The Myers-Briggs Personality Type Indicator was developed in the 1950's by Isabel Myer and her mother, Katherine Briggs, based in part on Jung's work on psychological types and harkens back to even earlier works concerning temperament and behavior.
In essence, there are four continuums of temperament, which when combined, give an indication of the underlying temperament of the individual. The continuums are:
No one is purely of one type. The Continuums describe behavioral or psychological modes, whether innate or developed. These modes may or may not change over time. Moreover, modes exercised in one venue may not be the same as modes exercised in another.
For the writer, the personality types can be helpful in determining how a character makes choices and reacts afterwards. For example, neither Kirk (ESTJ) or Picard (ISTJ) will be likely to dwell on past decisions unless those decisions went disastrously wrong. Neither is likely to put off a decision waiting for more information, choosing simply to make it and live with the results. They will both prefer to make their decisions based on logical and objective criteria. Both are likely to describe themselves as practical and factual, even though both are capable of acting on hunches and taking intuitive leaps that will be backed up later by logic.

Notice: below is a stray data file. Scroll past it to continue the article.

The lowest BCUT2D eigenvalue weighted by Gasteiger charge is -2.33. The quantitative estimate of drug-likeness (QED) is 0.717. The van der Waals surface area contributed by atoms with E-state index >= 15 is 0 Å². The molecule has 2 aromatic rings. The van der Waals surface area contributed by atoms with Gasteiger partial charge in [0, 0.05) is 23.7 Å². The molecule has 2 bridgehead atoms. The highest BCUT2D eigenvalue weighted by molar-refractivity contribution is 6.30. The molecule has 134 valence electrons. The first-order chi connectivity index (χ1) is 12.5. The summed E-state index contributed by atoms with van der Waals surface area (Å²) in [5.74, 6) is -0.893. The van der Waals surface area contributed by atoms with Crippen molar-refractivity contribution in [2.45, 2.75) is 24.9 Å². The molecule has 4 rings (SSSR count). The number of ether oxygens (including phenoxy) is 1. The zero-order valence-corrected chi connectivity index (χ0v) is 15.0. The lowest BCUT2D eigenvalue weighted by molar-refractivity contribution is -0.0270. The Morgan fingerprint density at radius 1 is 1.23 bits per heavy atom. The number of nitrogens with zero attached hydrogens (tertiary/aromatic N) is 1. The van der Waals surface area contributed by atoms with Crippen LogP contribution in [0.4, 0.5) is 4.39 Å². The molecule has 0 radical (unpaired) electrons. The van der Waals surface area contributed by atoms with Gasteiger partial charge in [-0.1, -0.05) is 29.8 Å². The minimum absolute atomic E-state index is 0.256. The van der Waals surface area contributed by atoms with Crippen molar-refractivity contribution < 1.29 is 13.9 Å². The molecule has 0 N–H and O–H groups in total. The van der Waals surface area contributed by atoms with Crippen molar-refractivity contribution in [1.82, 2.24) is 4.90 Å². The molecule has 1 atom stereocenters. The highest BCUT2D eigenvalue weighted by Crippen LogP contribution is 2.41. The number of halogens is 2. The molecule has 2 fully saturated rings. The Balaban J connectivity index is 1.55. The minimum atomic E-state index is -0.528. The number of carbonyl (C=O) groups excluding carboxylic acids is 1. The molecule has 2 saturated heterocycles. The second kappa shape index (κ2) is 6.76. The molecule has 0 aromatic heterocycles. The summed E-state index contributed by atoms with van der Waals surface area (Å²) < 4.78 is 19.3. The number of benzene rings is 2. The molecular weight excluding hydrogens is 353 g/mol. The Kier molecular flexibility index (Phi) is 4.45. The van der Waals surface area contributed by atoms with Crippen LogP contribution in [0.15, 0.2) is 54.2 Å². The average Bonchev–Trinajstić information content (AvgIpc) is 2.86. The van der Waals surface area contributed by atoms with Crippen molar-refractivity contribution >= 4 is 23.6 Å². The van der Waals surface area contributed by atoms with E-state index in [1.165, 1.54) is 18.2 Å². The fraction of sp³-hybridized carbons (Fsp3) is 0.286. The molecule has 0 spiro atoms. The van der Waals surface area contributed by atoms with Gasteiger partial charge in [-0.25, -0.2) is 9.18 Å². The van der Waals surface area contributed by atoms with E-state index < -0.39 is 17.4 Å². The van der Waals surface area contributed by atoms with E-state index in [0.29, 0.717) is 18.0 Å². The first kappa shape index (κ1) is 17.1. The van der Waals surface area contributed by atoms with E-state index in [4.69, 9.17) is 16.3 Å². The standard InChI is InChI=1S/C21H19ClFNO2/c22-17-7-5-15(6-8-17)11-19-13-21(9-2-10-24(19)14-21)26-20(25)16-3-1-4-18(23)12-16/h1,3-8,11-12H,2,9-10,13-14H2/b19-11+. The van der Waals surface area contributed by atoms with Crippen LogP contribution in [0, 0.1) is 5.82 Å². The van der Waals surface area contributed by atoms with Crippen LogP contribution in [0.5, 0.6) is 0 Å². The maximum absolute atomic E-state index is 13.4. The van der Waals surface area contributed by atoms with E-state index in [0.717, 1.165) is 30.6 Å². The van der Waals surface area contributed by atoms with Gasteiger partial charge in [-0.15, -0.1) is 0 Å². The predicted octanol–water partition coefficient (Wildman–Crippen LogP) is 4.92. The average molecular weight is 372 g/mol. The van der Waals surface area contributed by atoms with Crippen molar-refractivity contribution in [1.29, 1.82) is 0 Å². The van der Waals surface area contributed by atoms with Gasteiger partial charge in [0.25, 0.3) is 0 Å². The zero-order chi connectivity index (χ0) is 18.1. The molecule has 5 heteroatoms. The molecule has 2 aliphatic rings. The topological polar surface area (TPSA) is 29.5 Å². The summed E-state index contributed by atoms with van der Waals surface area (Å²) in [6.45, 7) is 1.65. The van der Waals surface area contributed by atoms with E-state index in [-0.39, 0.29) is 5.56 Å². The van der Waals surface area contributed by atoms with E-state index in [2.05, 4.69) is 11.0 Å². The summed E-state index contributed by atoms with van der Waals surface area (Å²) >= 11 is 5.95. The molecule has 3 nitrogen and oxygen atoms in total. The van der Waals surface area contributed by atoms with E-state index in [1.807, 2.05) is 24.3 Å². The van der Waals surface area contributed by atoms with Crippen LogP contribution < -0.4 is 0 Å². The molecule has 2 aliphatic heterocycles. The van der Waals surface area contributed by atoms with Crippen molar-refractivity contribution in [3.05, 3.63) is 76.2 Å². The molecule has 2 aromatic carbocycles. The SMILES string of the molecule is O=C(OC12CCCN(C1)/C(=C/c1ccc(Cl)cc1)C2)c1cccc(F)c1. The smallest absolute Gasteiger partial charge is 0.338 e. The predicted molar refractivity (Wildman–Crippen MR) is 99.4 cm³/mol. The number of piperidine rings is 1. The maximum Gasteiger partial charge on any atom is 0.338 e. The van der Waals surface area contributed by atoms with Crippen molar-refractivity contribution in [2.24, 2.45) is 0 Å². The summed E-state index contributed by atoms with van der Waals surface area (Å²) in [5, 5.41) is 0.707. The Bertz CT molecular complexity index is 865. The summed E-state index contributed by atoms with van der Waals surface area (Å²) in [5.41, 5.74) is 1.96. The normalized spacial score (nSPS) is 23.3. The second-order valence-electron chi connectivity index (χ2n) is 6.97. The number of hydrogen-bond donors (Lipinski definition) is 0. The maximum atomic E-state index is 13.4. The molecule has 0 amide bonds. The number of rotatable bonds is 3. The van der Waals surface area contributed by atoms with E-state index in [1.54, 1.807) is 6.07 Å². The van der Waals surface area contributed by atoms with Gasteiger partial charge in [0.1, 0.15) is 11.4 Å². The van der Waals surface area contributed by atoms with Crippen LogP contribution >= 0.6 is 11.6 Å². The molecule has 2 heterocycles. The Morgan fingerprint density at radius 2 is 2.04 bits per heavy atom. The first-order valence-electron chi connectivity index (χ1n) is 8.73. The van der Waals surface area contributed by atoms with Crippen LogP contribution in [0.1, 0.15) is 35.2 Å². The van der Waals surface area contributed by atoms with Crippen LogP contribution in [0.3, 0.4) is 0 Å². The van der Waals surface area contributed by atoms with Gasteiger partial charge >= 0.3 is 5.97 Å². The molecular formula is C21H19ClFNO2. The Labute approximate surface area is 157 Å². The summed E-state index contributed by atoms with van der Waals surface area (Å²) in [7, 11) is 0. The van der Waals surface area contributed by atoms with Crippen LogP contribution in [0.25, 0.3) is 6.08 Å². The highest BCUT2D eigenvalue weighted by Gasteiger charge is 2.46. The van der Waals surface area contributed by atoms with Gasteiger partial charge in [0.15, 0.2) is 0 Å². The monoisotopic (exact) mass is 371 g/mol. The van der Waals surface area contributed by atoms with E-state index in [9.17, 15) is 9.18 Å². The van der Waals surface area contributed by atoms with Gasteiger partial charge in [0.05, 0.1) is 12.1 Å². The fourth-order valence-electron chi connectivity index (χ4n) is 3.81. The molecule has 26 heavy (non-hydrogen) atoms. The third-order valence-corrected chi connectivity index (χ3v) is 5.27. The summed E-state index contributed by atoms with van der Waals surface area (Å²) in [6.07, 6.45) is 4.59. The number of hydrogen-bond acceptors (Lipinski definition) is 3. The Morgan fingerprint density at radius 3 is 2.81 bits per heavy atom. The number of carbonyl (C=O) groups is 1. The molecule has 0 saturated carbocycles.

Kirk appears to be an extravert, preferring to be around people. Picard appears to prefer working in small groups or alone.
When using either of these characters, for Picard to be depicted as going to a party after a long hard day and enjoying it would appear out of character for him, as would a depiction of him repeatedly putting off a decision to get more information, or worrying about a decision once it had been made. Kirk, on the other hand, will probably enjoy the party and even feel more energized being around people. This does not mean either character will make ill-considered decisions, nor will they ignore the consequences of those decisions, but neither will play the 'if I only had more information' game or dwell on past bad choices beyond the determination to do better next time. (Granted, Kirk and Picard both have had instances of obsessive behavior concerning specific incidents, but these are always presented as anomalous behavior.)
Some books on the subject: Personality Typing & Jung
Other sites: Personality Tests and Types